Local policies often have effects beyond the bounds of the implementing jurisdictions. These externalities can impose heavy costs on surrounding districts. As a result, there are often incentives for serveral districts to impose a uniform national policy that preempts local discretion and mitigate these externalities. This is especially true in economic and environmental matters.
The power of the federal judiciary in the U.S. grew dramatically through the 19th Century. I develop a model incorporating the Federalist founders' concerns about local biases in judicial proceedings and show this fear incentivized Whigs and Republicans to support a strong central judiciary in line with the development of a national economy. Agrarian Southern and Western states resisted changes which prevented them from repudiating debt in the lead-up to and aftermath of the Civil War. Throughout this period, Northeastern states experienced relatively better access to interstate and international credit than their neighbors, as predicted by the model. I support the model with data on railroad development and a roll call on the Judiciary Act of 1875.
I develop a formal model of rule making in federations where uniform rules are desirable but resisted by ideologically diverse states. Individual states initially set local rules under the threat of preemption by a national legislature. As preemption is costly to extreme states from an ideological perspective, those states can unilaterally decide to partially moderate their own rules relative to the rest of the federation in an effort to disincentivize such a legislative act and thereby preempt the preemption. I analyze these outcomes in both a single-shot format and repeated play, with individual and social welfare implications for both.
In Political Science, most models assume that policies apply uniformly across the population. However, there are many types of policies that do not affect everyone equally. Some policies are targeted towards particular populations on the basis of fixed characteristics and still more that affect only those individuals that choose to engage in certain behaviors. Examples of such polies are those that relate to driving, political activity, and business activity.
Most voting analyses focus on policy preferences of individuals who are bound by those voting outcomes, yet often voters are subjected to the policy only if they choose to engage in certain activities. I focus on one such policy: foreclosure law. While elected politicians enact relevant policies, only voters that choose to participate in the mortgage market by purchasing rather than renting are directly affected. I develop a formal model and empirical analysis of home ownership in the United States as affected by both foreclosure policy and the workforce demographics of the region. I identify a clear nonmonotonic relationship between the number of debtor protections in place and home ownership rates, offering support for moderate policies despite a majority being in favor of unbounded protections under traditional models.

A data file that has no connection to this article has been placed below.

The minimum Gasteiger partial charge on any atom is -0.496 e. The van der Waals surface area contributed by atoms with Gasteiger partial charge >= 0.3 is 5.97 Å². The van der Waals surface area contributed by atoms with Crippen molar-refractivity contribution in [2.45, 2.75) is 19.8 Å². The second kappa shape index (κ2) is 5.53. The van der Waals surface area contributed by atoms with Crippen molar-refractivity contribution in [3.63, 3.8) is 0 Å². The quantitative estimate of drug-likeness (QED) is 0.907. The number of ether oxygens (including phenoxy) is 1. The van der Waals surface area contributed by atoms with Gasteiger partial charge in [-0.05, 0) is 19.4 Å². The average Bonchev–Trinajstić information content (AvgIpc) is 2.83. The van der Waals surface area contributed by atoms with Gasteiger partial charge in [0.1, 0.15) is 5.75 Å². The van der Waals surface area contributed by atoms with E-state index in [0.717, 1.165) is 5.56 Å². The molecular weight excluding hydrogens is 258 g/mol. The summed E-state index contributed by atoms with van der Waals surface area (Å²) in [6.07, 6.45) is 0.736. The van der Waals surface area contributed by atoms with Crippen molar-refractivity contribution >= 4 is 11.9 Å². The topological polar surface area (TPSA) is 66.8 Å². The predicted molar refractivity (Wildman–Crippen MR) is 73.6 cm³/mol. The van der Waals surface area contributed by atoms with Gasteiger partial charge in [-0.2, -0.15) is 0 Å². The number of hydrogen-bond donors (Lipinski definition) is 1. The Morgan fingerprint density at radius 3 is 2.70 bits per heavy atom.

While there is a wide literature on committee decision-making processes, the manner in which committees determine their agendas is less-studied. When there is an elective agenda, committee members may differ on which matters to take up, leading to conflict prior to the final decision-making stage.
:We focus on committee decision-making in a dynamic context. We present a model that demonstrates how committee members tradeoff between certainty in the moment against expectations about the future. We show that when a decision is made affects what decision is made. Under mild conditions, some players take losses instead of a zero payout in the present in an effort to prevent a worse loss in the future, something we call a sacrifice region. Our model has implications for agenda-setting and committee decision-making more broadly. We apply our model to a court's agenda-setting procedures, an admissions committee, and jury selection process.
The structure of educational markets varies from the structur of many traditional markets due to the unique demands of several actors. Rather than a simple transaction between students and schools, the market for education is a multi-sided one in which students, schools, employers, and governments interact together.
Unlike in their earlier educational careers, in the post-secondary environemnt, students must decide the level of quality and engagement in their own education. Meanwhile, universities, employers, and governments also maintain preferences over the educational market that they may attempt to influence. this project applies formal models to develop empirical predictions regarding the educational choices of indivuals and universities in light of the financial political economy of higher education.
Since the 1990s, political campaigns in the United States have become increasingly nationalized. As a result, national issues and national sentiments are becoming increasingly important in local races. This introduces new challenges to our understanding of local campaigns and the effects of media coverage.
High levels of media market congruence benefit challengers by making local issues more salient, including the records of local incumbents. However, this effect may fluctuate across electoral cycles as broader state or national moods vary. In particular, those incumbents that are generally the most-vulnerable due to high levels of congruence may instead obtain an advantage when there is a strong national trend, as they are better-able to emphasize local issues and issues that distinguish them from the national norm, making it more difficult for challengers to `ride the wave' into office.
Doctoral Dissertation. Princeton University (2018): 1-158.
with Matias Iaryczower and Matthew Shum. Journal of Public Economics 97 (2013): 230-244.